German Premier Angela Merkel fears EU split on Turkey


German Chancellor Angela Merkel felt anxiety so that freezing Turkey's EU membership talks might cause a conflict between EU members state.

German Chancellor Angela Merkel urged her European colleagues not to embroil in a public quarrel about future of Turkey's EU membership negotiations, but discuss it behind closed doors.

Speaking at a joint news conference with French Prime Minister Edouard Philippe in Berlin on Friday, Merkel recalled that EU leaders were scheduled to discuss EU-Turkey ties at an upcoming summit on Oct. 19.

"First of all, we have proposed including Turkey as an agenda item at the upcoming European Council. And as I have said for several times, it is not worthwhile to engage in public quarrels, rather we should discuss it among each other," she said.

Merkel made the remarks in response to a question by a journalist, who asked whether France backed Germany's recent move to suspend or end Turkey's EU membership talks amid recent tensions between Berlin and Ankara.

Speaking after Merkel, French Prime Minister Philippe refrained from commenting on Germany's proposal. But he backed Merkel's position that the issue should be discussed at the European Council, and not in public.

French President Emmanuel Macron said early this month that Turkey was a vital partner of the EU and he advocated maintaining ties, despite current tensions.

The German Chancellor, who is running for a new term in upcoming elections on Sept. 24, came under enormous pressure from her rivals recently to sharpen its tone towards Turkey, due to recent political tensions between Berlin and Ankara.

She promised early this month to raise the possibility of suspending or ending Turkey's EU membership talks in discussions with her counterparts after the election.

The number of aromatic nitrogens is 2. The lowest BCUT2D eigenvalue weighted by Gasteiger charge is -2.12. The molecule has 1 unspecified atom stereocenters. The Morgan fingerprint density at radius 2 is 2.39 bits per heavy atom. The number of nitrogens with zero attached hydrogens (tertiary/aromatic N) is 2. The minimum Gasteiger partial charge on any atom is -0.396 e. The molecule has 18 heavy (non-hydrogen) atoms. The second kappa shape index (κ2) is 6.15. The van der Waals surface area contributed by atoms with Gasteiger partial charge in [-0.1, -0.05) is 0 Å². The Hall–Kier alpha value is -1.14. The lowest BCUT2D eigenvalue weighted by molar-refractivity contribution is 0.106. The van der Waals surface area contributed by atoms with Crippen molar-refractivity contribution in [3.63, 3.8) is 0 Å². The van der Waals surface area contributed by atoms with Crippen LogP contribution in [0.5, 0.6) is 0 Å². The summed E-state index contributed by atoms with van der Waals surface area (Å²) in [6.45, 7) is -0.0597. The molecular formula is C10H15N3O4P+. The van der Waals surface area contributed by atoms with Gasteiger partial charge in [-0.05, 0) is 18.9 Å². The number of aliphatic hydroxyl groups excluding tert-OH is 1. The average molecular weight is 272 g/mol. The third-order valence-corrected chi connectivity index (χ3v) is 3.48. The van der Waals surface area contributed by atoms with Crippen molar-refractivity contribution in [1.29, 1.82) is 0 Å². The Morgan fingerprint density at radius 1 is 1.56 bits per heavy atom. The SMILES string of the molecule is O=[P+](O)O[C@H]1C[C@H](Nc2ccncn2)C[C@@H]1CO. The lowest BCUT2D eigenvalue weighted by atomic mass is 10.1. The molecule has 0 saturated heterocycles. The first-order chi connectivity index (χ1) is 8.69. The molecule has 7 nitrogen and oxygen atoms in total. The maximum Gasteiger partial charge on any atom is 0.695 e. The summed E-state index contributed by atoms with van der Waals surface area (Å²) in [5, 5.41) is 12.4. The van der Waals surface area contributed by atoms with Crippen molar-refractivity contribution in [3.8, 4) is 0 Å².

Earlier, her main rival Social Democratic Party (SPD) leader Martin Schulz called for immediately halting Ankara's EU membership talks and freezing its €4 billion ($4.68 billion) in pre-accession funds.

Despite Germany's move to adopt a harsher tone towards Turkey, so far only Austria has openly backed freezing Turkey's EU membership talks.

Any decision to terminate Turkey's membership talks would require unanimity among all EU member states which is seen as unlikely by diplomats as most member states were opposed to such calls earlier this year and insisted on maintaining dialogue with Ankara.

The EU can temporarily suspend negotiations with Turkey if a majority of its member states back such a proposal, which can be initiated by the European Commission or by one third of the member states.

Ties between Ankara and European capitals have been strained since the defeated coup attempt in Turkey last year as Turkish leaders slammed European countries for failing to show strong solidarity with the Turkish government against the attempted military coup.

Turkish politicians have also criticized Germany, Belgium, the Netherlands and several other European countries for turning a blind eye to outlawed groups and terrorist organizations hostile to Turkey.

European officials, however, voiced concerns over the rule of law and human rights issues amid widespread investigations by Turkish authorities into the Fetullah Terrorist Organization (FETO), which have orchestrated the defeated coup attempt.

The July 15, 2016 attempted military coup, which left 250 people martyred and nearly 2,200 injured, was orchestrated by the FETO and its U.S.-based leader Fetullah Gulen.

Turkey accuses FETO of being behind a long-running campaign to overthrow the state through the infiltration of Turkish institutions, particularly the military, police and judiciary.

Germany, which is home to three million Turkish immigrants, is among the countries where FETO has managed to organize a large network, including dozens of businesses, private schools, as well as media organizations.

The group, which is also known as Gulenists in the country, claims to have around 70,000 followers on German soil.

Despite repeated requests by Ankara to return FETO suspects to Turkey for trial, the German authorities have so far turned down such requests, arguing that Ankara must first provide sound legal evidence.

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